N.J. coronavirus recovery: Training begins for contact tracers

Olivia Chan's father helps her with new mask she received during a graduation ceremony for her Pre-K class in front of Bradford School in Jersey City, N.J., Wednesday, June 10, 2020. (AP Photo/Seth Wenig)

Olivia Chan's father helps her with new mask she received during a graduation ceremony for her Pre-K class in front of Bradford School in Jersey City, N.J., Wednesday, June 10, 2020. (AP Photo/Seth Wenig)

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On Wednesday, New Jersey reported 611 new confirmed cases of COVID-19 and an additional 74 deaths from the virus. The new statewide totals are 165,346 cases and 12,377 mortalities.

The state hospital association reported 1,701 hospitalizations as of 10:30 p.m. Tuesday; a net reduction of 15 hospitalizations. The number of patients in intensive care decreased by 30 to a total of 471.

Training begins for additional contact tracers

Gov. Phil Murphy expanded on details about New Jersey’s contact tracing program Wednesday, noting that 900 contact tracers are already at work in local health departments statewide to identify people who have been in close contact with someone who has tested positive for the coronavirus. Close contact is defined as being less than six feet apart for a period of 10 minutes or more.

After interviewing someone who tests positive, contact tracers notify people who were in close contact with that person, encourage them to get tested, help them find a testing site, and urge them to quarantine. Each step of New Jersey’s reopening will be accompanied by another cohort of contact tracers. By the end of June, Department of Health Commissioner Judith Persichilli anticipates training an additional 1,600 contact tracers.

Contact tracers will be trained by the Rutgers School of Public Health and local health departments. Training for the additional contact tracers begins next week, is fully online and takes 15 hours. The state is prepared to bring on 4,000 or more contact tracers if needed.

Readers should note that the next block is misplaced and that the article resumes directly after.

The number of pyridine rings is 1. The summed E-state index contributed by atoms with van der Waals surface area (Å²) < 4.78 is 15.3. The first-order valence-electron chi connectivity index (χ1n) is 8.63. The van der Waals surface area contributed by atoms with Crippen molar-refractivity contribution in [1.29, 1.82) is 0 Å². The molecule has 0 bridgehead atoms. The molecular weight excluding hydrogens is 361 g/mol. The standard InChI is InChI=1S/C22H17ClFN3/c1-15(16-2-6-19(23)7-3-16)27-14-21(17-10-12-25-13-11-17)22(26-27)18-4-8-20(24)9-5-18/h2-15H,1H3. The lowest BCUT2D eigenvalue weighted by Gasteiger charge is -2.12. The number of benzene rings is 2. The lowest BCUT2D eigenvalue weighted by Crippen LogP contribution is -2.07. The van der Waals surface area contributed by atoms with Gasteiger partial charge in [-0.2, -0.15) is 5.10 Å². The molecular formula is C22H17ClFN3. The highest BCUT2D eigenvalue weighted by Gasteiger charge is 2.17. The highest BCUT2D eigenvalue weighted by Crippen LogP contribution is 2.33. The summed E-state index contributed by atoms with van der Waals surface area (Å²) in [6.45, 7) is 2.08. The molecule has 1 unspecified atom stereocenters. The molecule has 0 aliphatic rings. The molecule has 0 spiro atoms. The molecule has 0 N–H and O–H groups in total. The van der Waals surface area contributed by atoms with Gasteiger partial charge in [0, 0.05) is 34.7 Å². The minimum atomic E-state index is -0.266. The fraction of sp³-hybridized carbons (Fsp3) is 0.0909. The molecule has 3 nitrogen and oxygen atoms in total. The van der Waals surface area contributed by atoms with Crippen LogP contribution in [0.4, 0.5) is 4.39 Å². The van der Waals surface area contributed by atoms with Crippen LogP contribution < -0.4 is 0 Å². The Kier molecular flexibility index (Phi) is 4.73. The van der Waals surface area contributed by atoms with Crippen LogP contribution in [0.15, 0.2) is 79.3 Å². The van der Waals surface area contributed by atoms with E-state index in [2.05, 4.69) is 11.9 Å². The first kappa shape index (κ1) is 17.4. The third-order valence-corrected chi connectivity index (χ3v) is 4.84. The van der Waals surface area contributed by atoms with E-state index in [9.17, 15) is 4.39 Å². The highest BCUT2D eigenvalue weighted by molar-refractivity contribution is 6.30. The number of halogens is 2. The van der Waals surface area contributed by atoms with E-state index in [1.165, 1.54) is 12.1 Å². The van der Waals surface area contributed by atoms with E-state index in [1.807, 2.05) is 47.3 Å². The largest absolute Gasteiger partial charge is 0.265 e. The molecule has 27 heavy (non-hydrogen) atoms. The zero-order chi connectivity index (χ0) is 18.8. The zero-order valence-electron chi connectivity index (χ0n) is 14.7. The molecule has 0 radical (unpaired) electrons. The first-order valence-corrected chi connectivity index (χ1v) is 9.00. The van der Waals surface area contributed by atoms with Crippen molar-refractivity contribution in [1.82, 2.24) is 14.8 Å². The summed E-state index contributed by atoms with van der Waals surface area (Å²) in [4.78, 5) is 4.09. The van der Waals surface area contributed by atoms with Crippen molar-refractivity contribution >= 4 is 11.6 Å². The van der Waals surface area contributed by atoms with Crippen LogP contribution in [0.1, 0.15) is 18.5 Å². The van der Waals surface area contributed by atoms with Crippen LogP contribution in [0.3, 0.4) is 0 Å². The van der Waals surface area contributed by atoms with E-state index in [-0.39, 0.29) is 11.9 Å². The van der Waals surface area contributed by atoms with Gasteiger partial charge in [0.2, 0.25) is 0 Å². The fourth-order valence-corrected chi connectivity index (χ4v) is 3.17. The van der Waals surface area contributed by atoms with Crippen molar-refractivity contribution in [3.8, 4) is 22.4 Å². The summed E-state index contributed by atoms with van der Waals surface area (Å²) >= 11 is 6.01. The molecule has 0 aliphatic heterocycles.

Gov. Murphy clarified that contact tracers will only contact individuals whose names are given by someone who tests positive. Tracers will be trained to ask for names and phone numbers of those they need to contact, and wIll never ask for a Social Security number, criminal background, or immigration status.

Murphy stressed that the database used for contact tracing, CommCare, is secure and fully compliant with the federal health care privacy regulations called HIPAA. He clarified that CommCare is not a tracking app and does not use any geolocation data. Additionally, all information is offloaded after 45 days to the state’s epidemiology database. New Jersey is not currently planning to use any exposure notification technology that uses cell phone data to figure out who was in proximity to someone who tests positive. The state’s use of CommCare is funded by the federal government.

A broad public awareness campaign has begun to explain how contact tracing works and get the message out. “We recognize this cannot be a one size fits all campaign,” Murphy said. More information about contact training is available online.

Still no nursing home visitation as curve goes down

New Jersey health officials are looking at what other states are doing in regard to nursing home visitations, according to Commissioner Persichilli, but she has not approved allowing families to visit residents of long-term care facilities.

There have been a total of 34,799 positive cases of the coronavirus and 5,635 deaths from the coronavirus at long-term care facilities in New Jersey.

“We understand both sides of this issue but it’s not something we’re going to be putting out without a lot of thought,” Persichilli said.

More than 27 million pieces of PPE have been distributed to long term care facilities across the state.

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